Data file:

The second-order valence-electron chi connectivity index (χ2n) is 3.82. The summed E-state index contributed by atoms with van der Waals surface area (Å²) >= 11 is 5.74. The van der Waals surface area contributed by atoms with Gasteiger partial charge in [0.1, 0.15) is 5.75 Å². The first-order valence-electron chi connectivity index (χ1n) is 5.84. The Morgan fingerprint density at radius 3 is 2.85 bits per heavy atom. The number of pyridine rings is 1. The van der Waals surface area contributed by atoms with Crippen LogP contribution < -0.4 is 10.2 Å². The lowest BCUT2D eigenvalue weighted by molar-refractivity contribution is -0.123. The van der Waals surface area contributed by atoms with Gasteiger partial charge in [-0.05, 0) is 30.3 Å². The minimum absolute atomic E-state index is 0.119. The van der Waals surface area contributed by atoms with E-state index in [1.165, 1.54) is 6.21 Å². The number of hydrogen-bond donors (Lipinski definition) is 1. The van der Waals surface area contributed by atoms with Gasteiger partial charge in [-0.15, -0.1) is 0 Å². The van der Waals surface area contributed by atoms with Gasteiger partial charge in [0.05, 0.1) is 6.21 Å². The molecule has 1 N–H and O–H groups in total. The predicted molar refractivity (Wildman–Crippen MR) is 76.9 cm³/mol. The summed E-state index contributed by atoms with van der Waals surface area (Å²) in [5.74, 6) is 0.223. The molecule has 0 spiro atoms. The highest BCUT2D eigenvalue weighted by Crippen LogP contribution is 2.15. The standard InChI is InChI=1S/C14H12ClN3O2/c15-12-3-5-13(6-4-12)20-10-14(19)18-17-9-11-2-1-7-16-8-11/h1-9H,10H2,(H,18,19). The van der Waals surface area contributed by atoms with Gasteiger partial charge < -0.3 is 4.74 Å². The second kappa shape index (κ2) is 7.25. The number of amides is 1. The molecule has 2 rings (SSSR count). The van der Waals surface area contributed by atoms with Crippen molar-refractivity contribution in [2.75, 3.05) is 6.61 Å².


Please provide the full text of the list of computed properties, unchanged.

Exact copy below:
The second-order valence-electron chi connectivity index (χ2n) is 3.82. The summed E-state index contributed by atoms with van der Waals surface area (Å²) >= 11 is 5.74. The van der Waals surface area contributed by atoms with Gasteiger partial charge in [0.1, 0.15) is 5.75 Å². The first-order valence-electron chi connectivity index (χ1n) is 5.84. The Morgan fingerprint density at radius 3 is 2.85 bits per heavy atom. The number of pyridine rings is 1. The van der Waals surface area contributed by atoms with Crippen LogP contribution < -0.4 is 10.2 Å². The lowest BCUT2D eigenvalue weighted by molar-refractivity contribution is -0.123. The van der Waals surface area contributed by atoms with Gasteiger partial charge in [-0.05, 0) is 30.3 Å². The minimum absolute atomic E-state index is 0.119. The van der Waals surface area contributed by atoms with E-state index in [1.165, 1.54) is 6.21 Å². The number of hydrogen-bond donors (Lipinski definition) is 1. The van der Waals surface area contributed by atoms with Gasteiger partial charge in [-0.15, -0.1) is 0 Å². The van der Waals surface area contributed by atoms with Gasteiger partial charge in [0.05, 0.1) is 6.21 Å². The molecule has 1 N–H and O–H groups in total. The predicted molar refractivity (Wildman–Crippen MR) is 76.9 cm³/mol. The summed E-state index contributed by atoms with van der Waals surface area (Å²) in [5.74, 6) is 0.223. The molecule has 0 spiro atoms. The highest BCUT2D eigenvalue weighted by Crippen LogP contribution is 2.15. The standard InChI is InChI=1S/C14H12ClN3O2/c15-12-3-5-13(6-4-12)20-10-14(19)18-17-9-11-2-1-7-16-8-11/h1-9H,10H2,(H,18,19). The van der Waals surface area contributed by atoms with Gasteiger partial charge < -0.3 is 4.74 Å². The second kappa shape index (κ2) is 7.25. The number of amides is 1. The molecule has 2 rings (SSSR count). The van der Waals surface area contributed by atoms with Crippen molar-refractivity contribution in [2.75, 3.05) is 6.61 Å².